Help with rewriting a compound inequality

  • #1
Andrea94
21
8
TL;DR Summary
Help with rewriting optimality conditions for integer-convex functions.
See attached screenshot.
Stumped on this, I'll take anything at this point (hints, solution, etc).

help.png
 

Answers and Replies

  • #2
BvU
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Big problems are to be split into smaller problems. You have two inequalities. Write the first one down and manipulate ! Then idem number two.

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  • #3
BvU
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And: what does integer-convex mean for e.g. $$g(k+1) + g(k-1) - 2g(k) \quad \textsf{?} $$

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  • #4
Andrea94
21
8
Big problems are to be split into smaller problems. You have two inequalities. Write the first one down and manipulate ! Then idem number two.

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Great, thanks! Didn't even think about the fact that I could do each inequality separately.
 
  • #5
Andrea94
21
8
And: what does integer-convex mean for e.g. $$g(k+1) + g(k-1) - 2g(k) \quad \textsf{?} $$

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What do you mean? The expression you've written is the same thing as $$\Delta g(k) - \Delta g(k-1)$$ but I'm not sure how that is relevant.
 
  • #6
BvU
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What do you mean? The expression you've written is the same thing as $$\Delta g(k) - \Delta g(k-1)$$ but I'm not sure how that is relevant.
Right, but ##\Delta g(k) - \Delta g(k-1)## can be ##\ge 0## or ##\le 0## for an integer-convex function ... whereas ... :wink:

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  • #7
Andrea94
21
8
Right, but ##\Delta g(k) - \Delta g(k-1)## can be ##\ge 0## or ##\le 0## for an integer-convex function ... whereas ... :wink:

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Still not sure what I'm supposed to see here 😅
 
  • #8
BvU
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The problem with inequalities is that you can only multiply (or divide) left and right with something positive. As it happens, for integer-convex functions the sign of ##g(k+1) + g(k-1) - 2g(k)## is ...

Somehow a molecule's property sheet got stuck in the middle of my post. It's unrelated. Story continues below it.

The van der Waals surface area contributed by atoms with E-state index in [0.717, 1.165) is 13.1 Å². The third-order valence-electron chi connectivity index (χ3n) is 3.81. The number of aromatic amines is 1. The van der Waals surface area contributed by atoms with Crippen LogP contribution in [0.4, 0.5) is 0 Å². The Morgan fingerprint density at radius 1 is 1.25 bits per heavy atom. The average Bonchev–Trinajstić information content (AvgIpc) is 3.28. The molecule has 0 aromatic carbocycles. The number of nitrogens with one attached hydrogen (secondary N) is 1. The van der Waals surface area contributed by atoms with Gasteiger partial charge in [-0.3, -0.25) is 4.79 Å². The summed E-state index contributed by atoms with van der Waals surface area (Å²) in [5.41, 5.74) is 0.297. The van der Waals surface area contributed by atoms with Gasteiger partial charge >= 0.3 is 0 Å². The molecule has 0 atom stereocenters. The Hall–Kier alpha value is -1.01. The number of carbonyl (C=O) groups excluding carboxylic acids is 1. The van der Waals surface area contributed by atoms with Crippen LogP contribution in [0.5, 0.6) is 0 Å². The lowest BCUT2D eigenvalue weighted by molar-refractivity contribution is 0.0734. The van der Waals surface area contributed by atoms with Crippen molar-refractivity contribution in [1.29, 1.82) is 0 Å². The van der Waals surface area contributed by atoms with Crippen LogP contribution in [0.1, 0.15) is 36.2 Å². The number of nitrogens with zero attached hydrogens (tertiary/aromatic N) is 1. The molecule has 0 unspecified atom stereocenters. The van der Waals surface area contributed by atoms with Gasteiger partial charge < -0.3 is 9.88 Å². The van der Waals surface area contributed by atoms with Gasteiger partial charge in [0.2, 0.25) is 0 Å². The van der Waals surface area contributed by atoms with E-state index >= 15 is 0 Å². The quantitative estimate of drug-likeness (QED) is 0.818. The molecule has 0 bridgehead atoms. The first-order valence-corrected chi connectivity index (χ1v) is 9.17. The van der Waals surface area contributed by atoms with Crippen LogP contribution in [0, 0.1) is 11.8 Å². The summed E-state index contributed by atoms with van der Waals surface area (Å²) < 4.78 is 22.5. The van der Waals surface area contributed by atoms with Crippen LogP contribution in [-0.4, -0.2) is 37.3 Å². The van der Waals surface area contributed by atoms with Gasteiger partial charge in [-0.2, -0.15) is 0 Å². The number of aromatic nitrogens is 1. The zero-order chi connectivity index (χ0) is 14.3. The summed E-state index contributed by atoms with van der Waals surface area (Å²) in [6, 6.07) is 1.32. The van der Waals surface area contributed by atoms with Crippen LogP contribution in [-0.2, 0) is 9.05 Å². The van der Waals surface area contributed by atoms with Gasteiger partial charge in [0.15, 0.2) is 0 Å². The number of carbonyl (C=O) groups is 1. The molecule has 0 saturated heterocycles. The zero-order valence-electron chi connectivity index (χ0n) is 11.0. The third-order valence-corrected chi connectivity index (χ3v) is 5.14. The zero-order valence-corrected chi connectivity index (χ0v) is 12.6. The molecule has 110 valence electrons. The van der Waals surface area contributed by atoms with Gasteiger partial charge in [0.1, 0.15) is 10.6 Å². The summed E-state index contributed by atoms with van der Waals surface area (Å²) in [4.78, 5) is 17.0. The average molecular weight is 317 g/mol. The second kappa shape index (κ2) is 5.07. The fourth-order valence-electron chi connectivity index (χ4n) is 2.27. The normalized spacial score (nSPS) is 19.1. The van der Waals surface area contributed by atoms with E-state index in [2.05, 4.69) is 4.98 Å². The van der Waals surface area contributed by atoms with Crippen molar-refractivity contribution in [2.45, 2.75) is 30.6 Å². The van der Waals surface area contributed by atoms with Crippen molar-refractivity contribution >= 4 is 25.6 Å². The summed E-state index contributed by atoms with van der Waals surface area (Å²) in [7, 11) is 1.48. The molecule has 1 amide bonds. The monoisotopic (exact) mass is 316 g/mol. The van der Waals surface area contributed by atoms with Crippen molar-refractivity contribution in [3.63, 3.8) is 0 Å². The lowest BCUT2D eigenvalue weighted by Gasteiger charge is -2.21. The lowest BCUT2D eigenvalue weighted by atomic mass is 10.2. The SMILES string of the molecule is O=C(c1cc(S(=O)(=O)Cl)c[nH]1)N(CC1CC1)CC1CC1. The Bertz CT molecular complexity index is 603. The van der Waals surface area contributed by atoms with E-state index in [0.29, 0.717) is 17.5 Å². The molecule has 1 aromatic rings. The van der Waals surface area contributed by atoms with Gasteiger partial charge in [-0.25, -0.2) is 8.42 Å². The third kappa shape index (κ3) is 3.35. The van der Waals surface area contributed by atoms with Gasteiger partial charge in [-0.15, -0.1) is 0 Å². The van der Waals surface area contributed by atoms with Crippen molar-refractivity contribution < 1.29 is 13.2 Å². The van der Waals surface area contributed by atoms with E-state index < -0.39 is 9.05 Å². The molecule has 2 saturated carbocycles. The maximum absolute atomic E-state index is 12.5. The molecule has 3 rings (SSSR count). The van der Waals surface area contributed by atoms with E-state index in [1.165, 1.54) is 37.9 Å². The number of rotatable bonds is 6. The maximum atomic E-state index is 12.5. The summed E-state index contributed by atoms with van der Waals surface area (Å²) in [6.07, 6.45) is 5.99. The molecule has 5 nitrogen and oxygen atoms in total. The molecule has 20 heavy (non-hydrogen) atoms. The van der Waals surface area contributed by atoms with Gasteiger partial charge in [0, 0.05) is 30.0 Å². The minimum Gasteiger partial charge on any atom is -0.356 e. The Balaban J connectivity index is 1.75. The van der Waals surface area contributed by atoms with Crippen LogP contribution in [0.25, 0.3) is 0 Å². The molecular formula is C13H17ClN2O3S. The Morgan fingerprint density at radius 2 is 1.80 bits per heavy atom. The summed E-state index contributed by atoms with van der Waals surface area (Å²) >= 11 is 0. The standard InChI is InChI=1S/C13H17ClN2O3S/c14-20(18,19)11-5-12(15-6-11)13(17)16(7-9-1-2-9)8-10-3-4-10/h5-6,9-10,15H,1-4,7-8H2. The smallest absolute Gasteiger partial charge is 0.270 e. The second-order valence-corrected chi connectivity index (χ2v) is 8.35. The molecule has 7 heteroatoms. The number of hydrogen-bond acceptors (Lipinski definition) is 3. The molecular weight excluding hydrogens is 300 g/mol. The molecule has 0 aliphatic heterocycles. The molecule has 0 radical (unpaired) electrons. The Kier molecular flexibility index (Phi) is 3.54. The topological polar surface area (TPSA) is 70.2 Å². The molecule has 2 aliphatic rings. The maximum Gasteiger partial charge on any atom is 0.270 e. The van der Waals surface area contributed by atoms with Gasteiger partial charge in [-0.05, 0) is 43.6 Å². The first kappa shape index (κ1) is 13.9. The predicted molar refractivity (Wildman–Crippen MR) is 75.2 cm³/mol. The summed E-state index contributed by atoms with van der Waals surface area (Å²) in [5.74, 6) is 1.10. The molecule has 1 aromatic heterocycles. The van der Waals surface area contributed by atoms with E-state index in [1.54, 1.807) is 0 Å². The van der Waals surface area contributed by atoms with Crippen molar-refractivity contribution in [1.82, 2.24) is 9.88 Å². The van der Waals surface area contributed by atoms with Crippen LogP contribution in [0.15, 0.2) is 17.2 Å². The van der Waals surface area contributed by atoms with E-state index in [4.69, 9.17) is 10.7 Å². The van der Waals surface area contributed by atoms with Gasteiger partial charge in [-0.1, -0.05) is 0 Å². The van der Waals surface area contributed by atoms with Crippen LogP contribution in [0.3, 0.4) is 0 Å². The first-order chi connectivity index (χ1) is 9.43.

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  • #9
Andrea94
21
8
The problem with inequalities is that you can only multiply (or divide) left and right with something positive. As it happens, for integer-convex functions the sign of ##g(k+1) + g(k-1) - 2g(k)## is ...

##\ ##
Hm, the only thing I can think of is that if ##k## is optimal and nonzero, then ##g(k+1) + g(k-1) - 2g(k)## is always positive since for optimal ##k## we have ##\Delta g(k) > 0## and ##\Delta g(k-1) < 0##. Is this what you mean?
 
  • #10
BvU
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Not sure where your 'optimal' comes from (it seems to live in your context, but not in the context of this thread ?).

But: yes, for a convex function the second derivative is always positive and so is this ##g(k+1) + g(k-1) - 2g(k)##.

I figured it might help in manipulating the inequalities ...

##\ ##
 
  • #11
Andrea94
21
8
Not sure where your 'optimal' comes from (it seems to live in your context, but not in the context of this thread ?).

But: yes, for a convex function the second derivative is always positive and so is this ##g(k+1) + g(k-1) - 2g(k)##.

I figured it might help in manipulating the inequalities ...

##\ ##
Ohh I see, thanks a lot for the help!
 

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